Seethalakshmi Ram, who works as Operations Head for a publication, proudly says that she is very close to her teenage daughters. In their relationship, everything is discussed openly. “I established a ‘friendship with a purpose’ relationship from the time they were small. I have been open with them, sharing my emotions and problems. We have established a comfort level wherein they share their feelings and difficult situations with me.” This does not mean that the thin line between parenting and being a friend is totally dissolved. “They know their limits and respect my rules”, she adds.

Parental authority comes in handy

When teenagers experience peer pressure that they are not comfortable with, they happily and deliberately use their ‘strict’ mom or dad as an excuse to get out of that situation. At the same time, they do not get thrown out of their friends’ circle. Says Gita Krishnan, mother of two children “ My teenage son has done this. I do not mind if his friends think of me as the `Uncoolest’ of mothers!

Countless friends, only one set of parents

Take a look at your teen’s Facebook page and see how many connections she has. You will also be amazed at how many friends are following her tweets on Twitter. Today’s teenagers have enough friends to keep them company. They have only one set of parents. They need an authority figure that would tell them what is right or wrong and discuss with them the pros and cons of decisions before making them. They need someone who can shelter them from the harsh realities outside the home.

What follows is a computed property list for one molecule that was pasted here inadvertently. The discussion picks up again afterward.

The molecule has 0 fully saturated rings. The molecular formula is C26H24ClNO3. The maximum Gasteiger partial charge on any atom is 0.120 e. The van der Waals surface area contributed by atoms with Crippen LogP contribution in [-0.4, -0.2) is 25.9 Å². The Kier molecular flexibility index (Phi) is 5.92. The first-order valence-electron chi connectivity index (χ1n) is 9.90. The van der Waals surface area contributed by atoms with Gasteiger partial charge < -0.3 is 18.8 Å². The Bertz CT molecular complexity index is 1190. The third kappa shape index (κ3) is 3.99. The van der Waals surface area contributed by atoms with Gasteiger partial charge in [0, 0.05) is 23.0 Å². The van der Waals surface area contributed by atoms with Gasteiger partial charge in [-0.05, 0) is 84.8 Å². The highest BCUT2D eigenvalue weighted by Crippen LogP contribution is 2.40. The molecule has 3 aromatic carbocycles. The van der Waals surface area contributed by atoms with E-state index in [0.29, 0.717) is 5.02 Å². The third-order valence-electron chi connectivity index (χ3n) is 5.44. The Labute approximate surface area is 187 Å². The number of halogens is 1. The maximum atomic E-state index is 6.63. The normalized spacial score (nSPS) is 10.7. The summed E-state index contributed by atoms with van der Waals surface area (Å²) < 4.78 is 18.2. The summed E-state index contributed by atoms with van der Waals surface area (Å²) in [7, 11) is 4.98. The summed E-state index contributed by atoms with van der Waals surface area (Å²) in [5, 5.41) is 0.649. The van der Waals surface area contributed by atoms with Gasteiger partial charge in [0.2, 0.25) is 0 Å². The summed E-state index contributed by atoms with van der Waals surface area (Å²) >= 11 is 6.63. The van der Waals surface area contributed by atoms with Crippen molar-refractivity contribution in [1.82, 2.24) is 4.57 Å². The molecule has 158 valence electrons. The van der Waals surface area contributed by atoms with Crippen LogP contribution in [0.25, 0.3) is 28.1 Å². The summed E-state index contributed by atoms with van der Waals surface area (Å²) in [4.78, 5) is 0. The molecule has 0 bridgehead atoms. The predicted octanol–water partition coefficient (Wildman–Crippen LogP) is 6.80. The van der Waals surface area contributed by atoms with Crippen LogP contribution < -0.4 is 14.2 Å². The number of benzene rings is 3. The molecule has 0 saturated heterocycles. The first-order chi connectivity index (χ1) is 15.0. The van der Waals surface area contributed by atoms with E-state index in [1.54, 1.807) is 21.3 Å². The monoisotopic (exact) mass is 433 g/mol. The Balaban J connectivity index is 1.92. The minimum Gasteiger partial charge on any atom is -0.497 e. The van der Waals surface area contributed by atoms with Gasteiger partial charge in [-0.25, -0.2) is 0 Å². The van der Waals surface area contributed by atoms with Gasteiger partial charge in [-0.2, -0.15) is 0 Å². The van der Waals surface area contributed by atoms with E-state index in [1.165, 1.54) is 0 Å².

Betsy Brown Braun, author and specialist in child development and behaviour says, “Every time I hear a parent brag that her child is her best friend, I cringe and think, ‘Well, that’s too bad’. The job description of a parent is mighty long – nurturer, teacher, advisor, consultant, guide, spotter, disciplinarian, consoler, cheerleader. But I am quite sure ‘friend’ is not merited in the list”. After all, your child has enough friends, and so do you! 

Related video: The style of parenting you choose determines your child's behaviour, says Dr Nandini Mundkur of Totsguide.